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July 09, 2006


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I wanted to make sure I understand what you're saying: the thing that's special about GRAW is simply the fact that that the HUD has a direct analog in the gameworld? I'm not disagreeing with your argument at all, I just want to make sure that I'm not missing something, since I've played GRAW for a total of about 15 minutes during which I was more focused on staying alive than any sort of analysis...

On an unrelated comment on your post, it would have been nice if you had included specific demonstrative links to screens of the HUDs you discuss, rather than the respective games' ranking pages. I realize that a) this is a bit of work, and b) screenshots are available via GameRankings, but hey, as long as two or more people follow direct links rather than navigating screenshots on their own then the total amount of work done in the world will have been lowered! :)

This description reminds me of another example in Silicon Knights' Eternal Darkness. The otherwise static camera takes on emotive qualities as the player character reacts to on-screen psychological trauma. The metaphor of seeing through an unstable character's eyes is enhanced by producing effects which cause the player to question and attempt to separate what is "real" (that which could produce in-game consequences) from what is "imagined" (that which will have no tangible in-game effect). Interestingly, although the team used a standard HUD, they found ways to extend the theme of instability into the HUD by using the player's assumptions about it against them.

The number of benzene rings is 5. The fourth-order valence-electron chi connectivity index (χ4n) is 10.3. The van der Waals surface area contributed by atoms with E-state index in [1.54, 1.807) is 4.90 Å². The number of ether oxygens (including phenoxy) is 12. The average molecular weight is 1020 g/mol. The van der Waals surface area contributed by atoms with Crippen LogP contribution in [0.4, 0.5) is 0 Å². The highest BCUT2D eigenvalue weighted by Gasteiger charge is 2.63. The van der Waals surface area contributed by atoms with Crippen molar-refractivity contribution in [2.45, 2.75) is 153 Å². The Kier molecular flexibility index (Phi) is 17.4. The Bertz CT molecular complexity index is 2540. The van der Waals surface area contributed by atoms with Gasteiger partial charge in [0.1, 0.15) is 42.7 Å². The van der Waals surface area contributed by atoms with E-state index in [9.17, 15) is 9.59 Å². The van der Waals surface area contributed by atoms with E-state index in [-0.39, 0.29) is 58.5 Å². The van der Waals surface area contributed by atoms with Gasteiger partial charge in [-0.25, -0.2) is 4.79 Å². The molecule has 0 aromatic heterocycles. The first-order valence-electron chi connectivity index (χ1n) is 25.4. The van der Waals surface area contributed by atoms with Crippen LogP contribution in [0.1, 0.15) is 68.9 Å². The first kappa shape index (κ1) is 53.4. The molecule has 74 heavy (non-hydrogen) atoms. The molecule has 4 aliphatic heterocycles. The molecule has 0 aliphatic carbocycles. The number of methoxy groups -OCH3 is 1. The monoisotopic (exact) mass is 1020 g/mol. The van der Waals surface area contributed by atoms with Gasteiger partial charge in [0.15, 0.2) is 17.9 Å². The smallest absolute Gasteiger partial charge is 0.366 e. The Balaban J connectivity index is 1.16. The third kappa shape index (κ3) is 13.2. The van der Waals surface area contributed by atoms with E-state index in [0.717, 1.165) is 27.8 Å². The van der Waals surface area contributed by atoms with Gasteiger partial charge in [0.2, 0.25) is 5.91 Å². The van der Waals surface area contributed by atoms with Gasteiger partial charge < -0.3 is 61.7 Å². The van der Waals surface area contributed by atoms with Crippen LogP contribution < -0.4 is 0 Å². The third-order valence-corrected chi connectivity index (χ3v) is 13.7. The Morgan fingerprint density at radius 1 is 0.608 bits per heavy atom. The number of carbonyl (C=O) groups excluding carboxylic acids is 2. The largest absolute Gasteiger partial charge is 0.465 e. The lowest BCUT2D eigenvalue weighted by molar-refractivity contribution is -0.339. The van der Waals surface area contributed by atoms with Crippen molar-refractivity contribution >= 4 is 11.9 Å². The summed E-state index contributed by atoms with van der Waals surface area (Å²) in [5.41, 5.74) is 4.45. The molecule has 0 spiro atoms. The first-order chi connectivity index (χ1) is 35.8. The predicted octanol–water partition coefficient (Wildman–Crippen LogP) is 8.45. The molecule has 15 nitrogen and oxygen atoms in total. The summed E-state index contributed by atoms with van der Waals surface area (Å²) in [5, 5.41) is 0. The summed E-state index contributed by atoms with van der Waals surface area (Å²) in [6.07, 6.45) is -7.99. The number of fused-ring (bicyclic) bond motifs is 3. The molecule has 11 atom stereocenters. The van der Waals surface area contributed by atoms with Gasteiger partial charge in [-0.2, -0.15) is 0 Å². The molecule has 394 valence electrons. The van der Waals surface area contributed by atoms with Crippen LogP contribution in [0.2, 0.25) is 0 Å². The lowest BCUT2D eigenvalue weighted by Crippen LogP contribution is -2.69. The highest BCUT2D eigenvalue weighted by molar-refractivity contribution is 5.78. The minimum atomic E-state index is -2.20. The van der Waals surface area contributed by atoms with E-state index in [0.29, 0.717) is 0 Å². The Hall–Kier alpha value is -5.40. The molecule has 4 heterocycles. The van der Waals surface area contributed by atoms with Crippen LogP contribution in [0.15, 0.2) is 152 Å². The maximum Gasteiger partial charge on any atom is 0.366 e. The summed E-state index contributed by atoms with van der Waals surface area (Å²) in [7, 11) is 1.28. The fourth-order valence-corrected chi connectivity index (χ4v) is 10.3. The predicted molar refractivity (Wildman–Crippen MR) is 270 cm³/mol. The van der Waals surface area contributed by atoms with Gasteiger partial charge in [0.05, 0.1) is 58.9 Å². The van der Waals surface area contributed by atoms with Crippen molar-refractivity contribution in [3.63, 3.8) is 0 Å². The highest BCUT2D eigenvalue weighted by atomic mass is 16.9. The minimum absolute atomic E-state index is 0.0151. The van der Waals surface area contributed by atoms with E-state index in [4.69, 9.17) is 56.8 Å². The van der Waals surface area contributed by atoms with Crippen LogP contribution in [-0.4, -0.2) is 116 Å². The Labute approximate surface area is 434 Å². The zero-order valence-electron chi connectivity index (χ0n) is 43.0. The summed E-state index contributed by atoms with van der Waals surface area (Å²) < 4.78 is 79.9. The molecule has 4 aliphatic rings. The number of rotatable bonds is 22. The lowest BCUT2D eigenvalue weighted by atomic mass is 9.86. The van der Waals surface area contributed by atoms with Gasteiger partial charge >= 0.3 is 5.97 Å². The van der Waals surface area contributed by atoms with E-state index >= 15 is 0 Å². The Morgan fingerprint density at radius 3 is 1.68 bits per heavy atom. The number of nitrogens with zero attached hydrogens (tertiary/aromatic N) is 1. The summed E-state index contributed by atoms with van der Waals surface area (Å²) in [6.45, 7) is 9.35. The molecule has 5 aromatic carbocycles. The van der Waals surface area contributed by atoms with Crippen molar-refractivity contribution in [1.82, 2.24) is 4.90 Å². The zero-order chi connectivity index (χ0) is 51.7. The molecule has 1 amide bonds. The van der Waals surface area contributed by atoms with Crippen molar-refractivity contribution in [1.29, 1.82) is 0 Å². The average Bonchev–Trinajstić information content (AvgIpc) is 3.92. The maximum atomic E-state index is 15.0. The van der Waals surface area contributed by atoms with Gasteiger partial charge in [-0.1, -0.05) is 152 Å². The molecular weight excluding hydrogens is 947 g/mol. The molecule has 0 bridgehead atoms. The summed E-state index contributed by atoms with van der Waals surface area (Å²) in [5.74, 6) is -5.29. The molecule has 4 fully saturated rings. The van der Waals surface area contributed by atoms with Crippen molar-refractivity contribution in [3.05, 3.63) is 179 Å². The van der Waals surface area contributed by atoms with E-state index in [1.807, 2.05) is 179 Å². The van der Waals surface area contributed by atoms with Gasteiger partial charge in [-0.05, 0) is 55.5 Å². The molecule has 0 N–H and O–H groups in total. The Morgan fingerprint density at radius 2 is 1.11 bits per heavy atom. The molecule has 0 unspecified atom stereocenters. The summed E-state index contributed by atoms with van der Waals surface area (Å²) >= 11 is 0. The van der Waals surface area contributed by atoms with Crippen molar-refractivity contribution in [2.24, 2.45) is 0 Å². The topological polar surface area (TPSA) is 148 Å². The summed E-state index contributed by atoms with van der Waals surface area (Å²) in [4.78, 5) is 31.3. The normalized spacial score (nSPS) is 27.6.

Just my two cents...

There so many differences. For example at halo 3 the armor is so different..

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